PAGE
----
Securing a Loan Gets Tougher
The Wall Street Journal, this past week, published an article entitled “Securing a Loan Gets Tougher as Lenders Tighten Standards”. The opening two paragraphs are as follows:
Mortgage lenders are beginning to scrutinize borrowers more closely, causing some loan applicants, even those with good credit, to face higher costs and more hassles.
As the number of delinquent mortgages climbs, lenders have tightened their standards for issuing loans, including such well-publicized moves as raising minimum credit scores and cutting back on 100% financing and low-documentation loans. Now, some lenders are probing more intently would-be borrowers’ finances. They are taking a tougher look at how much the property a borrower wants to buy is worth. They are peering further into clients’ pasts for credit problems and requiring more in-depth reviews of borrowers who say they are self-employed. Some lenders are taking a harder stance when it comes to whose credit score a couple can use when applying for a mortgage, rather than simply allowing them to use the higher of the two scores.
A few days ago, I had a conversation, via email, on this very topic with a friend of mine who is a mortgage broker in Miami. One of my earlier blogs entitled “Vue at Brickell – Overpriced or Insanely Overpriced?” was what initiated this conversation. A few of his comments are below:
So you know, most lenders will not do anymore loans in Brickell, especially on investor stuff. All of the new buildings will have problems in the next few years. There was just so much fraud there.
My Opinion: 99% of lenders these days will only lend on the last MLS price, not the appraisal like they did in these cases. Also in Brickell they will do appraisal reviews and BPO’s to be sure on any borrower with less than stellar credit and a 20% down-payment. The cash back deals are still occurring, and the fraud line is getting blurred. So you know the current state of things, if the borrower is being approved by the lender on the MLS price, and they are not falsifying any of the loan criteria that makes them “approved” by the lender for the transaction then there is no fraud. Even if the seller decides to give some cash back to the borrower -typically structured to a third party company (aka the borrower), this is technically not illegal, because the cash back did not affect the underwriters decisions and the borrower was truly qualified and the price was justified by the MLS (market) and the appraisal. So what is occurring is sellers are giving cash to the borrower after the sale, which legally they are allowed to do. Gray area of the law -Yes, and this is occurring rampantly today. There are hundreds of investor buyers – maybe they learn from some info-mercial somewhere about this – I don’t know- but I am called every month from new clients with these “legal” deals. In my opinion the Developers are in the fray on this type of deal with leasebacks, mortgages ad to pay your bills for up to 2 years and cash back at closings this “legal” way. What you will find is this type of thing is “propping up” the market in the short term and creating false market conditions due to buyers paying more in expectation of a large cash back to financially carry the property – or receiving their “profits” on the front end and leaving town or the country. My forecast, is that the lenders will begin to audit buyers and especially the 1 payment default foreclosures for this type of dealing and press the state of Florida to amend laws and prevent this type of dealing. Today its a loophole, I foresee in a year after the scams take their toll, this will also be an issue in the news and another result in excessive foreclosures.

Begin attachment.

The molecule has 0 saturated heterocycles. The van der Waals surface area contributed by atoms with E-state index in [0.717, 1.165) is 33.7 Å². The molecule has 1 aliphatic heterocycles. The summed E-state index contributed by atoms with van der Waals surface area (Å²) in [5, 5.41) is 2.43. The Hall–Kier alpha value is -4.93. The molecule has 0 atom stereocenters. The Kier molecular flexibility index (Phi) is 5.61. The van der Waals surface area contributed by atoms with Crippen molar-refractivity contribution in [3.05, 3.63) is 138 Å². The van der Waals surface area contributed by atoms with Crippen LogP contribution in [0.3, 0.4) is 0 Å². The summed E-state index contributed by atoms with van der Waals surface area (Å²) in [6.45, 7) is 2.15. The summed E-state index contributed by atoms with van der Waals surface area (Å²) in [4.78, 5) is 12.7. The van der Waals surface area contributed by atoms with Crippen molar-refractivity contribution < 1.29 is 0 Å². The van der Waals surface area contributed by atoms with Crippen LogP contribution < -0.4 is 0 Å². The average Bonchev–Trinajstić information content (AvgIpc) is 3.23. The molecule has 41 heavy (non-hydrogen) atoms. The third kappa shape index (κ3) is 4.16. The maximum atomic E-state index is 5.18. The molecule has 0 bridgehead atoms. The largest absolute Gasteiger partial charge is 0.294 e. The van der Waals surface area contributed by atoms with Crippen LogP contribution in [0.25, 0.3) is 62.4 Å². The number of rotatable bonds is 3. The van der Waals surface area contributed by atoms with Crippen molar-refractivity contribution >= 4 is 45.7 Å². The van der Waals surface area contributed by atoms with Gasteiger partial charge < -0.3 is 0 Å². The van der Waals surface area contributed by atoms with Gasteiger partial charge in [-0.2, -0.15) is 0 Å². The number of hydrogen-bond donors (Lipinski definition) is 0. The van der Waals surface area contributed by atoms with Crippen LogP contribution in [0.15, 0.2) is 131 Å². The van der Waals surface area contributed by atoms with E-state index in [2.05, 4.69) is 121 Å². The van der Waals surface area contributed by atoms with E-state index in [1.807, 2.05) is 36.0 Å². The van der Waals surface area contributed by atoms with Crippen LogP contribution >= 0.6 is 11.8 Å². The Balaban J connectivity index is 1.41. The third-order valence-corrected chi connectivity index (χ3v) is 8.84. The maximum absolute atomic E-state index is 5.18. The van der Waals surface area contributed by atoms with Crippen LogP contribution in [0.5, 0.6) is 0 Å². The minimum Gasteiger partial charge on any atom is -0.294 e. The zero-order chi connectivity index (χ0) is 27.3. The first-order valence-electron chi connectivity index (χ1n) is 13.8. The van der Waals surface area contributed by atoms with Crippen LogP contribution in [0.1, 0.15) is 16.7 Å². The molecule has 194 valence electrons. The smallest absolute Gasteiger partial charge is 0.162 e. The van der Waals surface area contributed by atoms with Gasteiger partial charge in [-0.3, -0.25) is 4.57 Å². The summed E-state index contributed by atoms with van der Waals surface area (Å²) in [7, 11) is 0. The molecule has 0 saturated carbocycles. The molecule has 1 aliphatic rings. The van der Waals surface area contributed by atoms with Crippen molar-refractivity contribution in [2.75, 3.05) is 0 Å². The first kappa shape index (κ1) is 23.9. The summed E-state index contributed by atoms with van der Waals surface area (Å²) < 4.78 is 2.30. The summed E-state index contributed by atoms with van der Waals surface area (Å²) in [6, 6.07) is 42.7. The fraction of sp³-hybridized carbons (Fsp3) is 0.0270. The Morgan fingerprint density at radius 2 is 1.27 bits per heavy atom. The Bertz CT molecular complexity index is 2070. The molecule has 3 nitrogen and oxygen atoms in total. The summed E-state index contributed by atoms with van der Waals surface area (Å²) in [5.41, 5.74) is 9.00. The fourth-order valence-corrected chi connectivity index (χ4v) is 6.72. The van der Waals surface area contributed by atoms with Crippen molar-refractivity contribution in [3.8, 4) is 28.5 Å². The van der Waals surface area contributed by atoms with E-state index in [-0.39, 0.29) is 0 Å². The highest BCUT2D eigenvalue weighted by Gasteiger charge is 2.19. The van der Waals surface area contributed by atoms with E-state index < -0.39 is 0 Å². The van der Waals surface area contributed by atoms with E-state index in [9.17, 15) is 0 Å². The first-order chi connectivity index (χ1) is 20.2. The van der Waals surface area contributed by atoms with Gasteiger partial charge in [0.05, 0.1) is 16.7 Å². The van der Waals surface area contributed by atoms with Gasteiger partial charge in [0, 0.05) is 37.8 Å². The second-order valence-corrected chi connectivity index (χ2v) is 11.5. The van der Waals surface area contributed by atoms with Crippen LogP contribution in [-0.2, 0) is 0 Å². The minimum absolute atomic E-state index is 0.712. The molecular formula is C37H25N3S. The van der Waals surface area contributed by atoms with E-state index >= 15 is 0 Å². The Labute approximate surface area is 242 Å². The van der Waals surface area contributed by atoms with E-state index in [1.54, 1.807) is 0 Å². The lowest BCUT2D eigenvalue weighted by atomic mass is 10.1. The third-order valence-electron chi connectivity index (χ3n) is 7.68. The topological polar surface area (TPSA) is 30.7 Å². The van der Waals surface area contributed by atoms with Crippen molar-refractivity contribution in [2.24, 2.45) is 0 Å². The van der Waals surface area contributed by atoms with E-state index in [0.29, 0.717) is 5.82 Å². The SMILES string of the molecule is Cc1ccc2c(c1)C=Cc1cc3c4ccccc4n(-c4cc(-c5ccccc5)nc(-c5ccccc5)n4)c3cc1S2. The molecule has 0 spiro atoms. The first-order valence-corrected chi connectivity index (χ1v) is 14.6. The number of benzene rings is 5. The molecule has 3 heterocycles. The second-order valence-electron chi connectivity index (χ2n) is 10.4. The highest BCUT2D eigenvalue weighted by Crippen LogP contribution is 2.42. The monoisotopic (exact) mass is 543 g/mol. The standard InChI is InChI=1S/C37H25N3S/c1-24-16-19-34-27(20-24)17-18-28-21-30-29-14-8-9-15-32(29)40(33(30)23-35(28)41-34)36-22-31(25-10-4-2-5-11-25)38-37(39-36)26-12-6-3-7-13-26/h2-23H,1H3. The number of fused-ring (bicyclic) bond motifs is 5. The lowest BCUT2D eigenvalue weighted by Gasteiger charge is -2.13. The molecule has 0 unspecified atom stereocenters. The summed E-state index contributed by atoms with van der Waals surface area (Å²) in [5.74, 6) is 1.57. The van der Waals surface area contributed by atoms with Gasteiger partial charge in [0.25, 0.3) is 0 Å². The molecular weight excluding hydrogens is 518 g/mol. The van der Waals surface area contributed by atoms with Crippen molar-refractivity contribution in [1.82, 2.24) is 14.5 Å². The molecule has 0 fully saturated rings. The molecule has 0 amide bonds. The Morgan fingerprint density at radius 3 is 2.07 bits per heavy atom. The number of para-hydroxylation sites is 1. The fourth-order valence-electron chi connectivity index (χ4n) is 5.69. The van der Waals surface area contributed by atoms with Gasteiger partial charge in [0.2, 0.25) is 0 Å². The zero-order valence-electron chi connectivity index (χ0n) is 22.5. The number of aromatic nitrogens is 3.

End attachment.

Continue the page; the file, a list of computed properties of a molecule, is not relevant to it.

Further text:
This is very bad news for investors who bought preconstruction condominiums in some of these buildings that are due for completion in the next two years. Many have feared that a large percentage of these investors will be unable to close on their condo units due to the financial burden of having an extra mortgage. Now, if banks are unwilling to underwrite investment loans, there becomes a fear that people will be unable to close because financing will be unobtainable. People will have no choice but to walk away from their deposits, which in most cases amounts to 10%-20% of the purchase price. Developers will have no choice but to offer significant incentives or slash their prices on the remaining condo units in their inventory that were unable to close. Either action will likely bring down prices in surrounding buildings and have a negative impact on the entire real estate market of that neighborhood.